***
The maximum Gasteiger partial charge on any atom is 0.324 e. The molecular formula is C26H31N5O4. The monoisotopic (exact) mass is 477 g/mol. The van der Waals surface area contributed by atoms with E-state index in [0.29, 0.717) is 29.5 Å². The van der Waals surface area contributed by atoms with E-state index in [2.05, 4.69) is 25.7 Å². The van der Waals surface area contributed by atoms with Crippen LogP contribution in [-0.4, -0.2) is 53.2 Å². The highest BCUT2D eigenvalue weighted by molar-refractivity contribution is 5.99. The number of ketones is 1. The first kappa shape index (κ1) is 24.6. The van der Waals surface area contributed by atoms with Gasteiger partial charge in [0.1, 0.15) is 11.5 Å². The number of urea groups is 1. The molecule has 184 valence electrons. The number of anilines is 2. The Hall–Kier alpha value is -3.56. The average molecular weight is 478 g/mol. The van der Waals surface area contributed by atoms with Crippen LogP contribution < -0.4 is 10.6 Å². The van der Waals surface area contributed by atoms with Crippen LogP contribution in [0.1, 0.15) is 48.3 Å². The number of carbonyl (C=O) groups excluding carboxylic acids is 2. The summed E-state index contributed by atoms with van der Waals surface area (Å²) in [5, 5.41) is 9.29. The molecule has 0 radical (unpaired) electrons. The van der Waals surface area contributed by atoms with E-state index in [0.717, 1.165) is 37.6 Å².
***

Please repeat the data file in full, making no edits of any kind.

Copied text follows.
The maximum Gasteiger partial charge on any atom is 0.324 e. The molecular formula is C26H31N5O4. The monoisotopic (exact) mass is 477 g/mol. The van der Waals surface area contributed by atoms with E-state index in [0.29, 0.717) is 29.5 Å². The van der Waals surface area contributed by atoms with E-state index in [2.05, 4.69) is 25.7 Å². The van der Waals surface area contributed by atoms with Crippen LogP contribution in [-0.4, -0.2) is 53.2 Å². The highest BCUT2D eigenvalue weighted by molar-refractivity contribution is 5.99. The number of ketones is 1. The first kappa shape index (κ1) is 24.6. The van der Waals surface area contributed by atoms with Gasteiger partial charge in [0.1, 0.15) is 11.5 Å². The number of urea groups is 1. The molecule has 184 valence electrons. The number of anilines is 2. The Hall–Kier alpha value is -3.56. The average molecular weight is 478 g/mol. The van der Waals surface area contributed by atoms with Crippen LogP contribution < -0.4 is 10.6 Å². The van der Waals surface area contributed by atoms with Crippen LogP contribution in [0.1, 0.15) is 48.3 Å². The number of carbonyl (C=O) groups excluding carboxylic acids is 2. The summed E-state index contributed by atoms with van der Waals surface area (Å²) in [5, 5.41) is 9.29. The molecule has 0 radical (unpaired) electrons. The van der Waals surface area contributed by atoms with E-state index in [0.717, 1.165) is 37.6 Å².